How Much RAM is Enough?
The desire for speed is natural, isn’t it? We humans would never get enough of what we have and that is totally understandable. Most of the computers we are working on today are adequate enough for our modest requirements. The older computers are really a problem with the kind of weight we throw on our computers with their modest 64 MB and 128 MB memory capacities.
The latest computers do come with impressive RAM specifications that should suit us well. However, for computer aficionados and users who run applications that are computing thirsty, it becomes important to know how much of computing memory is required. For a new computer, the smallest of the memory modules you are likely to find are in the multiples of 256 MB, 512 MB, 1 GB ( 1024 MB) and even 2 GB.
Think of a computer’s memory as a bucket full of bits. When you start your computer and fire up applications like your browser, the word documents or spreadsheets, you are taking control of some of these bits directly and a part of the active system memory (RAM) is going to be at your service. However, when you demand more or if the applications you fired up are heavy on system resources, the memory starts swapping data with something known as Virtual Memory. Each time Virtual Memory kicks in, your computer would start working slow and you’d be frustrated. That’s because the Virtual memory utilizes the mechanical hard disk for storage and retrieval unlike the RAM which uses pure electronic storage.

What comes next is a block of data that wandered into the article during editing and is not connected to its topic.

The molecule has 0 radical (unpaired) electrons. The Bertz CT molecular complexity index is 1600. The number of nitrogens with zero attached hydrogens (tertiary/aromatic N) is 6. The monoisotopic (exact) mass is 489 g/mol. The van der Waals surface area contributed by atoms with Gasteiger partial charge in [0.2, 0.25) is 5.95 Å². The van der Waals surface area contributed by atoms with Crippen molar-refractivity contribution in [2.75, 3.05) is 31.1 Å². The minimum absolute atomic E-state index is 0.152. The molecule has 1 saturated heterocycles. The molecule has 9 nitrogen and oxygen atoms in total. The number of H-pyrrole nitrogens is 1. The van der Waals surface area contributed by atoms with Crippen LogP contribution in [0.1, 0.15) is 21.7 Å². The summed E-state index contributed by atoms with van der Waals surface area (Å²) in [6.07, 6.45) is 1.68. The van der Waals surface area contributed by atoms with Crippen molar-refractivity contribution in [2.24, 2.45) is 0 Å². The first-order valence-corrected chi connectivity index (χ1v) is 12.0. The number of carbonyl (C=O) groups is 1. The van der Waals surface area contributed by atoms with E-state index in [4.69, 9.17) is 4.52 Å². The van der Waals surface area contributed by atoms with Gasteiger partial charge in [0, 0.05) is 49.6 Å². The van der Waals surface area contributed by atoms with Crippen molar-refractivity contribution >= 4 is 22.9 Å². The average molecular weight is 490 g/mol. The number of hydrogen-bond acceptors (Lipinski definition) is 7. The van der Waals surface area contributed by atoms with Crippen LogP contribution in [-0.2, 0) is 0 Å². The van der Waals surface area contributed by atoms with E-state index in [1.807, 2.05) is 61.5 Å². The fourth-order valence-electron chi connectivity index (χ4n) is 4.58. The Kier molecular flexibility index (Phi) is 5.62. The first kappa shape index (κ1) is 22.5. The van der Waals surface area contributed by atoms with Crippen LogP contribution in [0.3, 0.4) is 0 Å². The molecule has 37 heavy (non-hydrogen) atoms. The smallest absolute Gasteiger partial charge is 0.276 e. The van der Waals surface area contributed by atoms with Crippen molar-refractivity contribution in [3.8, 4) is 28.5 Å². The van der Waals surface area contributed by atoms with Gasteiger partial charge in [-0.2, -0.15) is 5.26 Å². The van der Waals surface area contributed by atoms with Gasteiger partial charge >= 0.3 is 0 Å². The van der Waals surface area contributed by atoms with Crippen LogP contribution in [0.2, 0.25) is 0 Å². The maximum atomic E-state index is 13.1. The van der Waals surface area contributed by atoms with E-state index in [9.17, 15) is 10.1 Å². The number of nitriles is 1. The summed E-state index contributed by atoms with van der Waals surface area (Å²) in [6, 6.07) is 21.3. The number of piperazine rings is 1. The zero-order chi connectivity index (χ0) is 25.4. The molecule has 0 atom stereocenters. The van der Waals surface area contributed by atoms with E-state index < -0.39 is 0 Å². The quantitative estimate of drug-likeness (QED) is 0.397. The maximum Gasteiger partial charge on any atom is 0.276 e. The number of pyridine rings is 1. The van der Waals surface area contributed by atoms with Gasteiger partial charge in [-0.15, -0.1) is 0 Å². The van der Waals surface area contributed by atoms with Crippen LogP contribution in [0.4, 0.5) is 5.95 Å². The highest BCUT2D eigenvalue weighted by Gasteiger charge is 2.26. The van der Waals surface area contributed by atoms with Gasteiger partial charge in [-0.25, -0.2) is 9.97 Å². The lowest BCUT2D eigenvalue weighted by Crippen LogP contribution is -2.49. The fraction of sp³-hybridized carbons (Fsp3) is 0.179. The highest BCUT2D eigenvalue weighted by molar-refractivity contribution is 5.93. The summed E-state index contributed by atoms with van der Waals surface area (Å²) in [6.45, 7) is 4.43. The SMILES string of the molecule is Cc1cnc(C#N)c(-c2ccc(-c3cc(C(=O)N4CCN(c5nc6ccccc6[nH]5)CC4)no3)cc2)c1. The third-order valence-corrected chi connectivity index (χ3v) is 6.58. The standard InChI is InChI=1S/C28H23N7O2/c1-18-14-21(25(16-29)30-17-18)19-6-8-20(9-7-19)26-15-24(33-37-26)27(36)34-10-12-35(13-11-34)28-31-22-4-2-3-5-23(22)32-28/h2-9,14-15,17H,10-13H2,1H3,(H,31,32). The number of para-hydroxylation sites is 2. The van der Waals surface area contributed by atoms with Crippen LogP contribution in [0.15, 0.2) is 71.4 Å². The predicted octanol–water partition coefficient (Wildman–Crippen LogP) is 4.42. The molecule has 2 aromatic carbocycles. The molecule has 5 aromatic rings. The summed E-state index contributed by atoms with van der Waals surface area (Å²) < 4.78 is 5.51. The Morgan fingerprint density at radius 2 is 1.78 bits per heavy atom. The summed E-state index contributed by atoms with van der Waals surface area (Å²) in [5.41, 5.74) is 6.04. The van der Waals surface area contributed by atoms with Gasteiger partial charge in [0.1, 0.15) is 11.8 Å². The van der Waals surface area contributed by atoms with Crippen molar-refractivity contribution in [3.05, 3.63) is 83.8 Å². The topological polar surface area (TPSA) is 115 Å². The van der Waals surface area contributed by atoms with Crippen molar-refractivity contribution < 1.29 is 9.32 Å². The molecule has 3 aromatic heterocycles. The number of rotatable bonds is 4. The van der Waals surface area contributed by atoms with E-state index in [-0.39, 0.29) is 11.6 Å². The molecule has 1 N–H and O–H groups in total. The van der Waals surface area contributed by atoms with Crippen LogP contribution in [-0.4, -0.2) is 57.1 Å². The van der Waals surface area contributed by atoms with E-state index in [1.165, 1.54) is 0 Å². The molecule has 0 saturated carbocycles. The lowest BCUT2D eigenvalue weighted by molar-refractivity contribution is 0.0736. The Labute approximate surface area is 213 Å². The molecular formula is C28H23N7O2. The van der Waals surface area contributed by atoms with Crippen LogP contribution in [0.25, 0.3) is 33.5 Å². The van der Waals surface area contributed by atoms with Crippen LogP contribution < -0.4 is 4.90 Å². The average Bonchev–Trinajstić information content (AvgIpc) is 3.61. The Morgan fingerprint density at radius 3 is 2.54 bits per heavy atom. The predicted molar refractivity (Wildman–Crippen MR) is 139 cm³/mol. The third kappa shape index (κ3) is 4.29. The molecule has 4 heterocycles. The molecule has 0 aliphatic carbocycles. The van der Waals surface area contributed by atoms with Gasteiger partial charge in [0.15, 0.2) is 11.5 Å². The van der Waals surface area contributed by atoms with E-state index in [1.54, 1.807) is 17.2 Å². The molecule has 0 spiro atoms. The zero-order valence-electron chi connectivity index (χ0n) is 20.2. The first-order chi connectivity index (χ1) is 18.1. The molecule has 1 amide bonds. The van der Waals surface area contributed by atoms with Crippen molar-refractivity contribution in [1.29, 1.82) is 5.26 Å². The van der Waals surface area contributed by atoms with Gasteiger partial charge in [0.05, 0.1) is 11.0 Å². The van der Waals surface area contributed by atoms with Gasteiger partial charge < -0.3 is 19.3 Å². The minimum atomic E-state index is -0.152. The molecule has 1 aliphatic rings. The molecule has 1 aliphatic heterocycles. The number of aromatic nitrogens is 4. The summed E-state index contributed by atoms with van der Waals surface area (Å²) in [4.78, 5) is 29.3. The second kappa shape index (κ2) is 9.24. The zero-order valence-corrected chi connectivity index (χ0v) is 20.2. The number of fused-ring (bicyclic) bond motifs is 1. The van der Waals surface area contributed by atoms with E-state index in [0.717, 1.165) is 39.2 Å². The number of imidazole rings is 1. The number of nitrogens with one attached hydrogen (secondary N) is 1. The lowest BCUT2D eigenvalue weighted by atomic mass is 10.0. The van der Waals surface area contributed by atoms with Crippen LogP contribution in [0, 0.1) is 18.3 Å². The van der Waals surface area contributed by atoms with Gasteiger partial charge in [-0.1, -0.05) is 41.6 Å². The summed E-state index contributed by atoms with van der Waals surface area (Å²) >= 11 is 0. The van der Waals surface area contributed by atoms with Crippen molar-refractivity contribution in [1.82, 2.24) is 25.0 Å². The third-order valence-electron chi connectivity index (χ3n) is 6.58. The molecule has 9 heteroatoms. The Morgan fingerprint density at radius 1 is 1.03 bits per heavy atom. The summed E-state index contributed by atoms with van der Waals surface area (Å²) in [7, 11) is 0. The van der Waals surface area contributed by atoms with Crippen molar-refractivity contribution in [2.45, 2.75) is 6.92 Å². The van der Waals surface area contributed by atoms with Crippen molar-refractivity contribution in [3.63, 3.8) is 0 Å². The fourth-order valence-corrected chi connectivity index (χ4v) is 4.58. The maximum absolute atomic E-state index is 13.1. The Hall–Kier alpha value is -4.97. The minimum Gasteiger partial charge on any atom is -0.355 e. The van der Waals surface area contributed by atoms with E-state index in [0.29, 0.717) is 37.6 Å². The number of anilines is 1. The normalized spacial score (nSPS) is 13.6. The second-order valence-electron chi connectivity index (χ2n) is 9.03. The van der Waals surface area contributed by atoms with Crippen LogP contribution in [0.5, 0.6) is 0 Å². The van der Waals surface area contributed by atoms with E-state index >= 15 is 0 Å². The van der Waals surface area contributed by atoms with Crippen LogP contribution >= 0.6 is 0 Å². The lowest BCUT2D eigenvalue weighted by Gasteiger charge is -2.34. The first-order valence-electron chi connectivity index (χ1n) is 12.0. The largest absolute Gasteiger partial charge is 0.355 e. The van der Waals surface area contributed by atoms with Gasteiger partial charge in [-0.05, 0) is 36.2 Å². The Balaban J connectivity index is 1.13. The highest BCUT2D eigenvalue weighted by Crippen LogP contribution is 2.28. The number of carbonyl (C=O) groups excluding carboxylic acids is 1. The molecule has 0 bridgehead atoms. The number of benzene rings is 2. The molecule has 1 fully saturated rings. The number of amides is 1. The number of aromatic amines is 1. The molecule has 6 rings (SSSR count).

Your system would groan, cringe and even give up when it runs out of RAM or when it feels burdened. So how do you save yourself from this possibility? The single most effective way to ease you out of this situation is to “add memory”. But if you are doing it just for the sake of having more, then you don’t really need it and you’d be tying up some cash in this unnecessary purchase.
For most software (like the OS you use, the email software, and other common applications you use) vendors specify the amount of memory required that would be ideal for use. They mention the bare minimum requirement and then the recommended requirement to keep your computer on a safe level at all times. Look at the following examples:
Microsoft XP – 256 MB (Bare minimum); 512 MB (Recommended)
Windows Vista – 1024
Word Processing and email – 256 MB
Games – 1024 MB or more
Understand that applications like Games, Graphics, Video Editors and some anti-virus software are resource hogs and you would need a minimum of 2 GB RAM if you wanted all of this on your computer.
The best way to estimate your requirements is to take the most wanted applications for your use and then add up the recommended memory as specified by each of those software vendors, double that figure and round it to the next available memory capacity.
This post is part of the series: RAM – Random Access Memory.
- Random Access Memory – How Computer Memory Works?
- Random Access Memory – How Much Memory Do You Need?
- Random Access Memory – How to Add More Memory
- Random Access Memory – Types of Memory